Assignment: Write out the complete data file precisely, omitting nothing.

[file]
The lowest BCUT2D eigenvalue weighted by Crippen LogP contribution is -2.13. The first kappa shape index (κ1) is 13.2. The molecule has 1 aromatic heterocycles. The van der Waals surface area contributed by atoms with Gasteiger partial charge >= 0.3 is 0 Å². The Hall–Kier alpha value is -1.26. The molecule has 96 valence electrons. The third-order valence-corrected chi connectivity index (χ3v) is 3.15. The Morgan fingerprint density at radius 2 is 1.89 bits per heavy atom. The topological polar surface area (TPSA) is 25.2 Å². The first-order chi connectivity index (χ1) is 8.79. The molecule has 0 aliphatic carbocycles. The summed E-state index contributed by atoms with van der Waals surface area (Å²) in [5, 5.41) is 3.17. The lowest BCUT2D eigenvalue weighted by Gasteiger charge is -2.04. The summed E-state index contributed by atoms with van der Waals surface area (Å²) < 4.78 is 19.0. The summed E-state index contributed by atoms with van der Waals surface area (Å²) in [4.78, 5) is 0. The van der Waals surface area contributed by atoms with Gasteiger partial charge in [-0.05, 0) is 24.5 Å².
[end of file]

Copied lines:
The lowest BCUT2D eigenvalue weighted by Crippen LogP contribution is -2.13. The first kappa shape index (κ1) is 13.2. The molecule has 1 aromatic heterocycles. The van der Waals surface area contributed by atoms with Gasteiger partial charge >= 0.3 is 0 Å². The Hall–Kier alpha value is -1.26. The molecule has 96 valence electrons. The third-order valence-corrected chi connectivity index (χ3v) is 3.15. The Morgan fingerprint density at radius 2 is 1.89 bits per heavy atom. The topological polar surface area (TPSA) is 25.2 Å². The first-order chi connectivity index (χ1) is 8.79. The molecule has 0 aliphatic carbocycles. The summed E-state index contributed by atoms with van der Waals surface area (Å²) in [5, 5.41) is 3.17. The lowest BCUT2D eigenvalue weighted by Gasteiger charge is -2.04. The summed E-state index contributed by atoms with van der Waals surface area (Å²) < 4.78 is 19.0. The summed E-state index contributed by atoms with van der Waals surface area (Å²) in [4.78, 5) is 0. The van der Waals surface area contributed by atoms with Gasteiger partial charge in [-0.05, 0) is 24.5 Å².